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Soundtrackcollector

GET CARTER 'Tribute'

28,060 views 3 years ago
Get Carter is a 1971 crime film directed by Mike Hodges and starring Michael Caine as Jack Carter, a gangster who sets out to avenge the death of his brother in a series of unrelenting and brutal killings played out against the grim background of derelict urban housing in the city of Newcastle upon Tyne. The film was based on Ted Lewis' 1969 novel Jack's Return Home, itself inspired by the real life one-armed bandit murder in the north east of England.
The distinctive music in the film was composed by Roy Budd, a jazz and "easy listening" specialist, who worked well outside his previous boundaries for this film. The theme tune features the sounds of Caine's train journey from London to Newcastle. All the music was played by Budd and two other jazz musicians, Jeff Clyne (double bass) and Chris Karan (percussion). The soundtrack was first released on CD by the Cinephile label in 1998 (it had previously only been released in Japan). It has often been used as incidental music for TV programmes and adverts, most with no connection to the film.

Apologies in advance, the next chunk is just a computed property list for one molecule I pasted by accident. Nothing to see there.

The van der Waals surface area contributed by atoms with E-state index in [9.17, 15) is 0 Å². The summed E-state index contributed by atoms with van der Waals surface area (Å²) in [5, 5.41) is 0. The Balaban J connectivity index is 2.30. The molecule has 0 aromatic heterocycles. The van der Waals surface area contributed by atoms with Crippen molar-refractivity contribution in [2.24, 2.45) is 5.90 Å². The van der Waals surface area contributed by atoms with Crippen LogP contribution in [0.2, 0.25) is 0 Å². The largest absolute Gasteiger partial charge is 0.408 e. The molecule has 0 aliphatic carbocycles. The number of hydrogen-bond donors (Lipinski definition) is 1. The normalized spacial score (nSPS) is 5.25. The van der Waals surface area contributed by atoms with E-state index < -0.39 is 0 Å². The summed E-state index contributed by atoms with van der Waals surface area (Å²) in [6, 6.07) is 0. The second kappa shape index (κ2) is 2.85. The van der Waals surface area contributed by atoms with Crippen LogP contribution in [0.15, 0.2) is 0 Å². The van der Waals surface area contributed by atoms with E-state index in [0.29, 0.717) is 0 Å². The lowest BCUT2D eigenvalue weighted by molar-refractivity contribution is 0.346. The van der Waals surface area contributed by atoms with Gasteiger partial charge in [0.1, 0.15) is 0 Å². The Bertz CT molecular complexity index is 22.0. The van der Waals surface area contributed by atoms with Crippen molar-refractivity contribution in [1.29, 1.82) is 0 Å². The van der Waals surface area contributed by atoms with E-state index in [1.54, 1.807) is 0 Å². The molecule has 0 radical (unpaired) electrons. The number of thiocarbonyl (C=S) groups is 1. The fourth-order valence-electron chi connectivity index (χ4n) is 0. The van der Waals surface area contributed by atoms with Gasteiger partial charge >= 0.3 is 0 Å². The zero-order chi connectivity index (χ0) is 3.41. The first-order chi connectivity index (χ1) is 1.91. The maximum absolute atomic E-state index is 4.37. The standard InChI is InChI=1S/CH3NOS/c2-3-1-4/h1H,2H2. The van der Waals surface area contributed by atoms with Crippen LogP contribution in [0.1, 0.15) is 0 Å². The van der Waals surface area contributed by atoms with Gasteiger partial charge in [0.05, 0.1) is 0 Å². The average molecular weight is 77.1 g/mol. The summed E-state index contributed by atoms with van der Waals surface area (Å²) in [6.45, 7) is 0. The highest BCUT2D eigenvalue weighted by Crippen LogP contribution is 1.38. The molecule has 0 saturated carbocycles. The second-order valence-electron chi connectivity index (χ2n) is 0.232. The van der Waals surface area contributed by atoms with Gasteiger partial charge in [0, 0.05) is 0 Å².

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Get Carter is a 1971 crime film directed by Mike Hodges and starring Michael Caine as Jack Carter, a gangster who sets out to avenge the death of his brother in a series of unrelenting and brutal killings played out against the grim background of derelict urban housing in the city of Newcastle upon Tyne. The film was based on Ted Lewis' 1969 novel Jack's Return Home, itself inspired by the real life one-armed bandit murder in the north east of England.
The distinctive music in the film was composed by Roy Budd, a jazz and "easy listening" specialist, who worked well outside his previous boundaries for this film. The theme tune features the sounds of Caine's train journey from London to Newcastle. All the music was played by Budd and two other jazz musicians, Jeff Clyne (double bass) and Chris Karan (percussion). The soundtrack was first released on CD by the Cinephile label in 1998 (it had previously only been released in Japan). It has often been used as incidental music for TV programmes and adverts, most with no connection to the film. Show less
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